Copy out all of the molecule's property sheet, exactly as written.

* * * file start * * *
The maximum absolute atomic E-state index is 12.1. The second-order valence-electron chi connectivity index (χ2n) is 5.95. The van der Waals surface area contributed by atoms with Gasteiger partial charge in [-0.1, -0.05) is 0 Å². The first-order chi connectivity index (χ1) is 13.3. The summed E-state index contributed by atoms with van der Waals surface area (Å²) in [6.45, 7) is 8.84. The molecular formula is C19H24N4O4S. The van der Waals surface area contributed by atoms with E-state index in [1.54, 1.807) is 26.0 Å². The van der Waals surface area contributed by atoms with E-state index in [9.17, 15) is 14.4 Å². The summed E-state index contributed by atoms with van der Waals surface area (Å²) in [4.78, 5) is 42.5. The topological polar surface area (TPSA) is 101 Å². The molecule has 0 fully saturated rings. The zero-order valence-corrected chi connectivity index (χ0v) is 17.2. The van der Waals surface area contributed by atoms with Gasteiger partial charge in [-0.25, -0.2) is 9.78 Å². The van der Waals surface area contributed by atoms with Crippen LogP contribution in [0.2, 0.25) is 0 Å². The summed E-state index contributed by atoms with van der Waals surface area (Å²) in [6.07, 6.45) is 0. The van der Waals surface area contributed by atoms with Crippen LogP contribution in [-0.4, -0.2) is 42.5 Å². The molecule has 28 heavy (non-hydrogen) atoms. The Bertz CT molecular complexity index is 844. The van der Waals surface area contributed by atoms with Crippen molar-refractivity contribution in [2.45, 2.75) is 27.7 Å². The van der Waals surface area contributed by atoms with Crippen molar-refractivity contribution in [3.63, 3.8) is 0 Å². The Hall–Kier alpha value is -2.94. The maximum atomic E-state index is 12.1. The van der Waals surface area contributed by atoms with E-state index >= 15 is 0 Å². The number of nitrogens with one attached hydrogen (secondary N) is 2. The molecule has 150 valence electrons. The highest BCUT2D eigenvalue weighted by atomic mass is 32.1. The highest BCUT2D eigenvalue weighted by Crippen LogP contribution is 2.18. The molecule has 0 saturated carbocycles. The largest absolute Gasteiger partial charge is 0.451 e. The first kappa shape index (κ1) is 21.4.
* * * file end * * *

The maximum absolute atomic E-state index is 12.1. The second-order valence-electron chi connectivity index (χ2n) is 5.95. The van der Waals surface area contributed by atoms with Gasteiger partial charge in [-0.1, -0.05) is 0 Å². The first-order chi connectivity index (χ1) is 13.3. The summed E-state index contributed by atoms with van der Waals surface area (Å²) in [6.45, 7) is 8.84. The molecular formula is C19H24N4O4S. The van der Waals surface area contributed by atoms with E-state index in [1.54, 1.807) is 26.0 Å². The van der Waals surface area contributed by atoms with E-state index in [9.17, 15) is 14.4 Å². The summed E-state index contributed by atoms with van der Waals surface area (Å²) in [4.78, 5) is 42.5. The topological polar surface area (TPSA) is 101 Å². The molecule has 0 fully saturated rings. The zero-order valence-corrected chi connectivity index (χ0v) is 17.2. The van der Waals surface area contributed by atoms with Gasteiger partial charge in [-0.25, -0.2) is 9.78 Å². The van der Waals surface area contributed by atoms with Crippen LogP contribution in [0.2, 0.25) is 0 Å². The summed E-state index contributed by atoms with van der Waals surface area (Å²) in [6.07, 6.45) is 0. The van der Waals surface area contributed by atoms with Crippen LogP contribution in [-0.4, -0.2) is 42.5 Å². The molecule has 28 heavy (non-hydrogen) atoms. The Bertz CT molecular complexity index is 844. The van der Waals surface area contributed by atoms with Crippen molar-refractivity contribution in [2.45, 2.75) is 27.7 Å². The van der Waals surface area contributed by atoms with Crippen molar-refractivity contribution in [3.63, 3.8) is 0 Å². The Hall–Kier alpha value is -2.94. The maximum atomic E-state index is 12.1. The van der Waals surface area contributed by atoms with E-state index >= 15 is 0 Å². The number of nitrogens with one attached hydrogen (secondary N) is 2. The molecule has 150 valence electrons. The highest BCUT2D eigenvalue weighted by atomic mass is 32.1. The highest BCUT2D eigenvalue weighted by Crippen LogP contribution is 2.18. The molecule has 0 saturated carbocycles. The largest absolute Gasteiger partial charge is 0.451 e. The first kappa shape index (κ1) is 21.4.